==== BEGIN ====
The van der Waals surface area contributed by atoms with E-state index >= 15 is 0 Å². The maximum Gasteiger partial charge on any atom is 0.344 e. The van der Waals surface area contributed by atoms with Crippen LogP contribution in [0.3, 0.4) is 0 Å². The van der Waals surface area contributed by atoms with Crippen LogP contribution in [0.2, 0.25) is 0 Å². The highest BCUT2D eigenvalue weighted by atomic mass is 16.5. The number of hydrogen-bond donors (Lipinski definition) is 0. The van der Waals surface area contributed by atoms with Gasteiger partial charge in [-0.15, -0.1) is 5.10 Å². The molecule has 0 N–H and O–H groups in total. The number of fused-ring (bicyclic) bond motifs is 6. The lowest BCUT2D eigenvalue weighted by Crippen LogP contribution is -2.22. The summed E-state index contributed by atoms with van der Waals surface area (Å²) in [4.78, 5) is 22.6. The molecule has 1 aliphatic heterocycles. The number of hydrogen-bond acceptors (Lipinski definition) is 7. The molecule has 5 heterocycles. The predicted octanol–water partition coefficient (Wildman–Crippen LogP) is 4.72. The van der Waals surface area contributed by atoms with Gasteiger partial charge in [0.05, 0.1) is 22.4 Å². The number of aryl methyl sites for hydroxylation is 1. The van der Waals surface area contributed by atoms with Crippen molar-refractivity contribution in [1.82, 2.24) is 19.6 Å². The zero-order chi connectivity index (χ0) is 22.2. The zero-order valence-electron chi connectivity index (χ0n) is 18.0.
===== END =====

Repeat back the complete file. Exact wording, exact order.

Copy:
The van der Waals surface area contributed by atoms with E-state index >= 15 is 0 Å². The maximum Gasteiger partial charge on any atom is 0.344 e. The van der Waals surface area contributed by atoms with Crippen LogP contribution in [0.3, 0.4) is 0 Å². The van der Waals surface area contributed by atoms with Crippen LogP contribution in [0.2, 0.25) is 0 Å². The highest BCUT2D eigenvalue weighted by atomic mass is 16.5. The number of hydrogen-bond donors (Lipinski definition) is 0. The van der Waals surface area contributed by atoms with Gasteiger partial charge in [-0.15, -0.1) is 5.10 Å². The molecule has 0 N–H and O–H groups in total. The number of fused-ring (bicyclic) bond motifs is 6. The lowest BCUT2D eigenvalue weighted by Crippen LogP contribution is -2.22. The summed E-state index contributed by atoms with van der Waals surface area (Å²) in [4.78, 5) is 22.6. The molecule has 1 aliphatic heterocycles. The number of hydrogen-bond acceptors (Lipinski definition) is 7. The molecule has 5 heterocycles. The predicted octanol–water partition coefficient (Wildman–Crippen LogP) is 4.72. The van der Waals surface area contributed by atoms with Gasteiger partial charge in [0.05, 0.1) is 22.4 Å². The number of aryl methyl sites for hydroxylation is 1. The van der Waals surface area contributed by atoms with Crippen molar-refractivity contribution in [1.82, 2.24) is 19.6 Å². The zero-order chi connectivity index (χ0) is 22.2. The zero-order valence-electron chi connectivity index (χ0n) is 18.0.